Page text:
Picking up a thread from a little while ago:

>>Jonathan Colvin: That's a good question. I can think of a chess position
that is 
>>a-priori illegal. But our macroscopic world is so complex it is far 
>>from obvious what is allowed and what is forbidden.
>Jesse Mazer: So what if some chess position is illegal? They are only 
>illegal according to the rules of chess, but the point of the 
>"all logically possible worlds exist" idea is not just that 
>all possible worlds consistent with a given set of rules (such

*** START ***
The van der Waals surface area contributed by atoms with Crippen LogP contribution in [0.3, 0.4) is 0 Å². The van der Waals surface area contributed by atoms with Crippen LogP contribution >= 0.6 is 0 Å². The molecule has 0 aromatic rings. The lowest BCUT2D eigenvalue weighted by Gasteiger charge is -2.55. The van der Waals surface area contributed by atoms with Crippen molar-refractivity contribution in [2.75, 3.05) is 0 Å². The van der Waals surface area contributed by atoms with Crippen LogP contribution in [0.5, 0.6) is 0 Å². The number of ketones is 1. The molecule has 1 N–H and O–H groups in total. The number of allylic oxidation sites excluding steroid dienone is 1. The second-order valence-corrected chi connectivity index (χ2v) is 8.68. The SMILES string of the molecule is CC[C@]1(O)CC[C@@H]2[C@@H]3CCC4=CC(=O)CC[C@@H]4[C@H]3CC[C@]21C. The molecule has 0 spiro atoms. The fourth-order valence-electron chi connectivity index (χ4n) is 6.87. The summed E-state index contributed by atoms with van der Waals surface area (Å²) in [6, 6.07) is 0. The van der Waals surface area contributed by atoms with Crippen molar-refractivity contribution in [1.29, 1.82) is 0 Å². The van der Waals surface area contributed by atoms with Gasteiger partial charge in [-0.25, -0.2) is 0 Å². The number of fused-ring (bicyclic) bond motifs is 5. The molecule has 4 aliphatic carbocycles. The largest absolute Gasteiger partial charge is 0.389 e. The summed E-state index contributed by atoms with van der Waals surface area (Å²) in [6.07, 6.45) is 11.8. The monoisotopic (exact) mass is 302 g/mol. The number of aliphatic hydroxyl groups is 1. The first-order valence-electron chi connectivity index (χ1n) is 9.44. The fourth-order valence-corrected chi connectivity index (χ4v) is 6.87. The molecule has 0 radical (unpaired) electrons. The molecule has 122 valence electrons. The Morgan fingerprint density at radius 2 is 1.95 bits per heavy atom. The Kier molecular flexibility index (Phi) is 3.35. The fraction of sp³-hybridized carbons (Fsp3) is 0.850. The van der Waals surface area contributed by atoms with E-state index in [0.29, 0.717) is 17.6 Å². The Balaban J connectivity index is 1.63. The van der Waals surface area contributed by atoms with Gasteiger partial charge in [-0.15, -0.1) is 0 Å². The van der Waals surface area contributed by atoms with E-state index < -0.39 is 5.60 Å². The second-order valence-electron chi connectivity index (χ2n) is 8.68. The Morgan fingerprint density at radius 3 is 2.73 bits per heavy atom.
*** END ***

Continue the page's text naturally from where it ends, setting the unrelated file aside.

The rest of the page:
>as our universe's laws of physics) exist, but that all 
>possible worlds consistent with all logically possible *rules* 
>exist. So the only configurations that would be forbidden 
>would be logically impossible ones like "square A4 both does 
>and does not contain a pawn".

Pondering on this, it raises an interesting question. Can we differentiate
between worlds that are (or appear to be) rule-based, and those that are
purely random? 

I think it is suggested that any non-contradictory universe (or
world-history) has a finite chance of appearing by chance (randomly
tunneling out of a black hole for instance).

But can we call a purely random universe "rule based"? What is the rule?
Randomness is non rule-based by definition, so the idea of a rule-based
random universe seems a contradiction.

Jonathan Colvin

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